The court's computer records show that both counsel appeared for trial on January 9, 2018, not January 29th as stated in plaintiff's counsel's affirmation in support of this motion, but defendant was not available so an adjournment was necessary. Both parties sought to agree to the filing of a late summary judgment motion, but the court pointed out that there were holdings by the Second Department that found it an abuse of discretion to allow summary judgment motions filed over 120 days after the filing of a note of issue without establishing “good cause” (see Goldin v. New York & Presbyt. Hosp., 112 AD3d 578 [2d Dept. 2013]; St. John's Univ. v. Butler Rogers Baskett Architects, P.C., 105 AD3d 728 [2d Dept. 2013]; St. John's Univ. v. Butler Rogers Baskett Architects, P.C., 105 AD3d 728 [2d Dept. 2013]; Nationstar Mtg., LLC v. Weisblum, 143 AD3d 866 [2d Dept. 2016] ). The court's computer notes show, and the court recalls, that there was no discussion of vacating plaintiff's note of issue at that time. Plaintiff now moves to vacate the note of issue, but does not clearly articulate the reason for seeking vacatur in its papers.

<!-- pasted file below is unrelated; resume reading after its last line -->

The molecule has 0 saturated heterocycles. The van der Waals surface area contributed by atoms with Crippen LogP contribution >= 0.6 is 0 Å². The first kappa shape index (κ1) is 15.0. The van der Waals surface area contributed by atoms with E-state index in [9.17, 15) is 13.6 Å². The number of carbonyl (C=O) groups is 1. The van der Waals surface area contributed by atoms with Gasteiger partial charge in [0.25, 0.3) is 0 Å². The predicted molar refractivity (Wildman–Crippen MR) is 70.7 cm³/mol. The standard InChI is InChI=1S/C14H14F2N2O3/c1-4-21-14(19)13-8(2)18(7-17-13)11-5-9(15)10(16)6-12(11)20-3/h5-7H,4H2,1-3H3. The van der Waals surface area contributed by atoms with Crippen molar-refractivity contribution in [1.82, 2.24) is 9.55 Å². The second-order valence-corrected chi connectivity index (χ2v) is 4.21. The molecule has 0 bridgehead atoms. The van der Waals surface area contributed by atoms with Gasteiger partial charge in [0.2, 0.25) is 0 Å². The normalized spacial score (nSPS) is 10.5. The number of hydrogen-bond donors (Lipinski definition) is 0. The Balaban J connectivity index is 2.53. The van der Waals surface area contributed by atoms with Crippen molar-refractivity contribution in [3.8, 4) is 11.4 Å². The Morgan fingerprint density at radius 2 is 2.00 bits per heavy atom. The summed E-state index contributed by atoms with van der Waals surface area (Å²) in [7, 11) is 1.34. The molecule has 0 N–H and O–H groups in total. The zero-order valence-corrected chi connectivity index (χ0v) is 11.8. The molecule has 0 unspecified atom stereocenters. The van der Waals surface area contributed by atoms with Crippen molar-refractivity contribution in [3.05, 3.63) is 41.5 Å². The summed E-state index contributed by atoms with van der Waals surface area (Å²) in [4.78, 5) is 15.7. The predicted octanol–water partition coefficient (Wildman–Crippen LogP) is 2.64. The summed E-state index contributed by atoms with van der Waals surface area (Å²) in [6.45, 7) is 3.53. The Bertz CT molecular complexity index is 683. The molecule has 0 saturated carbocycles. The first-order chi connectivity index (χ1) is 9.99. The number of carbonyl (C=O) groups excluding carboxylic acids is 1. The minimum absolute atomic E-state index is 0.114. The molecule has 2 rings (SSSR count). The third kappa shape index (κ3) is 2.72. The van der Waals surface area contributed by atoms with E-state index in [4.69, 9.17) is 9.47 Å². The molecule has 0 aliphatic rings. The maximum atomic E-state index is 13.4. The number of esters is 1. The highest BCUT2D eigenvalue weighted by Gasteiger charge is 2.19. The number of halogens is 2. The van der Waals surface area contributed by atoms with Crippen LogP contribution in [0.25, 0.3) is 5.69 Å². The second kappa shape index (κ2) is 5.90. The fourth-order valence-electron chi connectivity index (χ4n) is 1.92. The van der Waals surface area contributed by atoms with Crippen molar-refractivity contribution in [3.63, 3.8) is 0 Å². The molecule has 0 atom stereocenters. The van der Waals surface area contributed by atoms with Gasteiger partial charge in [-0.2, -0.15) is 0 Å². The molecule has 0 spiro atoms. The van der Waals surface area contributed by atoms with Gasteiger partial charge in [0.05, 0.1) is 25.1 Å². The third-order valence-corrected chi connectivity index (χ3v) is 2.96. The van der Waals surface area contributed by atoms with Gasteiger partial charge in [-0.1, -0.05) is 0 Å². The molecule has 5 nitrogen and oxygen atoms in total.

VACATUR OF NOTE OF ISSUE DENIED
Vacatur of a note of issue is governed by 22 NYCRR 202.21(e), which requires that such a motion be made within twenty (20) days after service of the note of issue and certification of readiness, and requires a showing of why the case is not ready for trial, if a material fact in the certificate is incorrect, or if the certificate fails to comply with 22 NYCRR 202.21 in a material respect. Plaintiff's motion fails to meet this criteria as it is well outside the twenty day window and fails to show an inaccuracy or failure to comply with the requirements of the section. This provision cannot form the basis for plaintiff's request. The rule goes on to provide that after twenty days, the party seeking to vacate the note of issue must establish “good cause.” A movant after twenty days must have a satisfactory explanation for the untimeliness or the application is to be denied (see Allen v. Hiraldo, 144 AD3d 434 [2d Dept. 2016]; Bundhoo v. Wendy's, 152 AD3d 734 [2d Dept. 2017]; Macaluso v. Glengariff Corp., 153 AD3d 915 [2d Dept. 2017] ). Plaintiff fails to establish good cause in its submissions requiring denial of the motion.
The only reason given by plaintiff in support of it's motion to strike the note of issue appears to be that plaintiff wishes to participate in further negotiations with defendant. There is no proof submitted that the certificate of readiness and note of issue filed by plaintiff materially failed to comply with the requirements of 22 NYCRR 202.21. There is no proof submitted that there is outstanding discovery or any other factor that demonstrates that the case is not ready for trial so as to warrant the vacating of the note of issue (see Sloveny v. Nasso, 153 AD3d 962 [2d Dept. 2017).
“DUAL TRACKING” NOT GOOD CAUSE TO VACATE A NOTE OF ISSUE